Based on current evidence, we recommend the following treatment regimens when giving antibiotics for suspected aspiration pneumonitis:

  • First-line: β-lactam/β-lactamase inhibitor (e.g. ampicillin-sulbactam 1.5g IV q8h or BID) or clindamycin (600mg IV q8h or BID)
  • Alternate agent: azithromycin (500 mg IV q24h x 5 days followed by PO for 3 days)

Based on expert opinion and newer microbiological data suggesting less need for anaerobic coverage, we believe it would also be reasonable to consider the following regimens:

  • Standard regimens for community-acquired or hospital-acquired pneumonia (refer to the pneumonia section of this emDocs post on antimicrobial regimens)
  • Addition of anaerobic coverage only in cases of severe dental disease, necrotizing pneumonia, or lung abscess for which we would recommend switching to clindamycin or a β-lactam/β-lactamase inhibitor as above.6,52

Of note, although metronidazole also has anaerobic activity, it clinically performs poorly in aspiration pneumonia.53,54

Steroids

The administration of corticosteroids has not demonstrated a benefit in managing aspiration pneumonitis or pneumonia with one study even showing that pneumonia may be more common after aspiration with corticosteroid treatment.55–58

Disposition

No explicit guidelines or data exists regarding disposition management for aspiration pneumonia or pneumonitis. Disposition will be largely clinically based on patient’s acuity and risk factors and/or comorbidities. Recognizing variations in practice amongst various health care settings, in the authors’ opinion, we recommend the following:

  • If strong suspicion for aspiration pneumonia, disposition decisions can be made similar to those of patients with community or hospital-acquired pneumonia.

For aspiration pneumonitis:

  • For healthy patients:
    • If presenting within <24-48 hours after symptom onset, discharge home with follow-up with a primary care physician for antibiotics if symptoms persist >48 hours.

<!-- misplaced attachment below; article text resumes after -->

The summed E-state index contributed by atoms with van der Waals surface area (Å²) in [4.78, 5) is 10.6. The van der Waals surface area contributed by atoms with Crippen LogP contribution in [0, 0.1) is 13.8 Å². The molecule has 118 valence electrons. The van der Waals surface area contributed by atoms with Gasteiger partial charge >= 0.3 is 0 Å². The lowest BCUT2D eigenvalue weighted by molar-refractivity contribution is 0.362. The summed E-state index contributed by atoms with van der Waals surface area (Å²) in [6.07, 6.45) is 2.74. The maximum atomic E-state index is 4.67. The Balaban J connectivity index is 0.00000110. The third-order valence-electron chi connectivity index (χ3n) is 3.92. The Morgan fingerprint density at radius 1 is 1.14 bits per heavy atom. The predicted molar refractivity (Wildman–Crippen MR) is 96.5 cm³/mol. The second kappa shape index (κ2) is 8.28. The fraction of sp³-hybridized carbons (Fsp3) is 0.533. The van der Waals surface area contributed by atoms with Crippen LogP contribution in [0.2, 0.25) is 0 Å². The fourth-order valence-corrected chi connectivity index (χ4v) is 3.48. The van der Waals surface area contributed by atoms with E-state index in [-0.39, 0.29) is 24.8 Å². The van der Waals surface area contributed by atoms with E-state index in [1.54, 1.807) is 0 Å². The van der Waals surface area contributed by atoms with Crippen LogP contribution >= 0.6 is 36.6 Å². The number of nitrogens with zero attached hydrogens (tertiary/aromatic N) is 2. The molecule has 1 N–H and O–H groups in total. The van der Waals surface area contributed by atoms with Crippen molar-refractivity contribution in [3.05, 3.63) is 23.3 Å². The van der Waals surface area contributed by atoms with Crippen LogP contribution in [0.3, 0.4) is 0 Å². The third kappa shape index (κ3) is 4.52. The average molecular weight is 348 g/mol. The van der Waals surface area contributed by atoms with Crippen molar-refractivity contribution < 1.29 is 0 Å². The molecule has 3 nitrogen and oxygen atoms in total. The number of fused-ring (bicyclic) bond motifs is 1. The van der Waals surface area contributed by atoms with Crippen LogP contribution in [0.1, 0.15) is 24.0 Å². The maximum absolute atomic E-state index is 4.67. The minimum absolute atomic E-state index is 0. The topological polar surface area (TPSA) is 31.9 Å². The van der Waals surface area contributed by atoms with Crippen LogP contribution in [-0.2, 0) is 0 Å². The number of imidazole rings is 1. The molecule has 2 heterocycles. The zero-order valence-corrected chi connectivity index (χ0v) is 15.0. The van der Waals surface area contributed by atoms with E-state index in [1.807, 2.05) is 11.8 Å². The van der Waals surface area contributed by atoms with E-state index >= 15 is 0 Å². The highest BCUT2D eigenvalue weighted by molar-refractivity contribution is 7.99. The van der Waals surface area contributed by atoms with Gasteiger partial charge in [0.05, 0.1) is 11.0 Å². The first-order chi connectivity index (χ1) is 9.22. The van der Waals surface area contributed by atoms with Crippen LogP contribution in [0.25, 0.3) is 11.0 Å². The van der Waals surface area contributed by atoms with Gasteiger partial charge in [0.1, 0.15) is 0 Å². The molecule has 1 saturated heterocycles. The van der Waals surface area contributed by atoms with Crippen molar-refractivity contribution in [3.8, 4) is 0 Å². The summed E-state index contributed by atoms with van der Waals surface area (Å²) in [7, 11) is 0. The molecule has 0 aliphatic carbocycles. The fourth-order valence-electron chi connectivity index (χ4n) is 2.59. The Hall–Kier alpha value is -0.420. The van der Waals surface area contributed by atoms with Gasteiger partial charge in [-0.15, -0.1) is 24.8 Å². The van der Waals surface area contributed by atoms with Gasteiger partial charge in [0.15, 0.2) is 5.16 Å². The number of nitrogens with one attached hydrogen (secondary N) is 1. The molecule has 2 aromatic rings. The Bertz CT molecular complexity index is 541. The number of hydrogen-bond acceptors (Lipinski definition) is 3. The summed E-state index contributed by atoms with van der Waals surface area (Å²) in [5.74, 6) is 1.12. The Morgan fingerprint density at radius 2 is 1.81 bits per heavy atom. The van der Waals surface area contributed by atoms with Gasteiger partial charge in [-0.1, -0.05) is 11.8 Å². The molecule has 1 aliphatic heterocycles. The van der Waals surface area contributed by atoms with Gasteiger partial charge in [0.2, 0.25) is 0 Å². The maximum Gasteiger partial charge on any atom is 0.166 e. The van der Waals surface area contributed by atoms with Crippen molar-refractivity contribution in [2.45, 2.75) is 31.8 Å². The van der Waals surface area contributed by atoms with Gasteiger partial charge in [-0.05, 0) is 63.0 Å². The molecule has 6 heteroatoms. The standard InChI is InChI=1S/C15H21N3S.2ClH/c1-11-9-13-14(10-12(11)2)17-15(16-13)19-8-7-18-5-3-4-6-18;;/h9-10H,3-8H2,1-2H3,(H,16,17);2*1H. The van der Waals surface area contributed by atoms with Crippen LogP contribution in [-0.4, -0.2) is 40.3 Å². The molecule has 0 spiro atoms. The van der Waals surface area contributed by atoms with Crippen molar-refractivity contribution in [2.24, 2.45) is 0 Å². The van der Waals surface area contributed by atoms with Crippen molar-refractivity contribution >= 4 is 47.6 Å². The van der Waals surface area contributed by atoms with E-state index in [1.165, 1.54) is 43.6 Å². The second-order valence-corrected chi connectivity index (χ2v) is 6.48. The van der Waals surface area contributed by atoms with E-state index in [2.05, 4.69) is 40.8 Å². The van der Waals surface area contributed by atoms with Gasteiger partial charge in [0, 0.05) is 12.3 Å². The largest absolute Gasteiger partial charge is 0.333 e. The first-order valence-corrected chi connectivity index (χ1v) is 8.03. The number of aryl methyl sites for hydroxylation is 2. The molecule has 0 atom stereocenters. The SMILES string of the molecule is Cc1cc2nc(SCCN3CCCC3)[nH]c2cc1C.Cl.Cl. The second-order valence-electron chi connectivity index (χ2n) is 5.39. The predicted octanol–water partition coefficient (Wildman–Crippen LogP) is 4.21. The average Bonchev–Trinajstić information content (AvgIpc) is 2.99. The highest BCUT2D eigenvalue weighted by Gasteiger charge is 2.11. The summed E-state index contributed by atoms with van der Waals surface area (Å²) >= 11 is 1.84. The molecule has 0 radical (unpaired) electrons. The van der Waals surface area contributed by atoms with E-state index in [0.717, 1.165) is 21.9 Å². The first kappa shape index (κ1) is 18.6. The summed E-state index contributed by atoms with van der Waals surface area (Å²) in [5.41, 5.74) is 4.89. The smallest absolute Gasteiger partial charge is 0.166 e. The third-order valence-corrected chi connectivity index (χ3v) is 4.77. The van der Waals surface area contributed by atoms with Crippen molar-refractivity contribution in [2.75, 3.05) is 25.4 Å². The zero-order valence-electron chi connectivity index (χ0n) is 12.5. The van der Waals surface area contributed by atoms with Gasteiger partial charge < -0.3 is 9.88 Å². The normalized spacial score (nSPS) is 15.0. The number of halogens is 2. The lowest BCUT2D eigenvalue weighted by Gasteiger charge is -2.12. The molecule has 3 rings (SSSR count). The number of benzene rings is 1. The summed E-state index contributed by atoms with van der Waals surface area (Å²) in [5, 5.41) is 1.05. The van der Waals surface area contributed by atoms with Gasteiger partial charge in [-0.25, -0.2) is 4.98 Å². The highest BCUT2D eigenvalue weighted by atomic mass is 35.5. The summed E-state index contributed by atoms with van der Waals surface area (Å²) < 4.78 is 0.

• If presenting >48 hours after symptom onset, discharge home with outpatient antibiotics.
  • For elderly, immunocompromised, or other at-risk patients, disposition will depend on clinical status but broadly:
    • If presenting <24-48 hours after symptom onset, consider placing in an observation unit until 48 hours of symptom onset. If symptoms resolve, patient likely had pneumonitis. If symptoms persist, treat for possible pneumonia.
    • If presenting >24-48 hours after symptom onset, admit.

Case Conclusion:

Given a highly suspected aspiration event and <24-48 hours of symptoms, and our patient generally appearing well with stable vital signs, the decision is made to hold antibiotics and place in observation to be closely monitored for the development of any respiratory distress or signs of infection.  Over the observation period, the patient remains stable, his symptoms resolve, and he is ultimately discharged home.

Take Home Points 

  • Distinguishing between aspiration pneumonitis and aspiration pneumonia remains a clinical diagnosis.
  • Chest X-ray findings of infiltrates in dependent parts of the lung can suggest aspiration but do not help distinguish between aspiration pneumonia and pneumonitis.
  • Mild to moderate cases of aspiration pneumonitis do NOT benefit from antibiotics. Consider holding antibiotics and monitoring for 24-48 hours after symptom onset.
  • Current guidelines for antibiotic choice for aspiration pneumonia recommend beta-lactam/beta-lactamase inhibitor or clindamycin as first-line with flagyl being ineffective for anaerobic coverage. However, more recent data strongly suggests that anaerobic coverage may not be needed and may be considered in certain at-risk groups, but otherwise standard pneumonia regimens can be used.
  • Corticosteroids are NOT recommended in management of aspiration pneumonia or pneumonitis.

Further Reading

  1. ED Evaluation of Community-Acquired Pneumonia
  2. Pediatric Pneumonia
  3. Corticosteroids for Pneumonia: Ready for Primetime?
  4. Choosing Wisely: Non-invasive ventilation in patients with acute respiratory failure from pneumonia
  5. Pneumonia Mimics: Pearls and Pitfalls
  6. Ultrasound for Pneumonia in the ED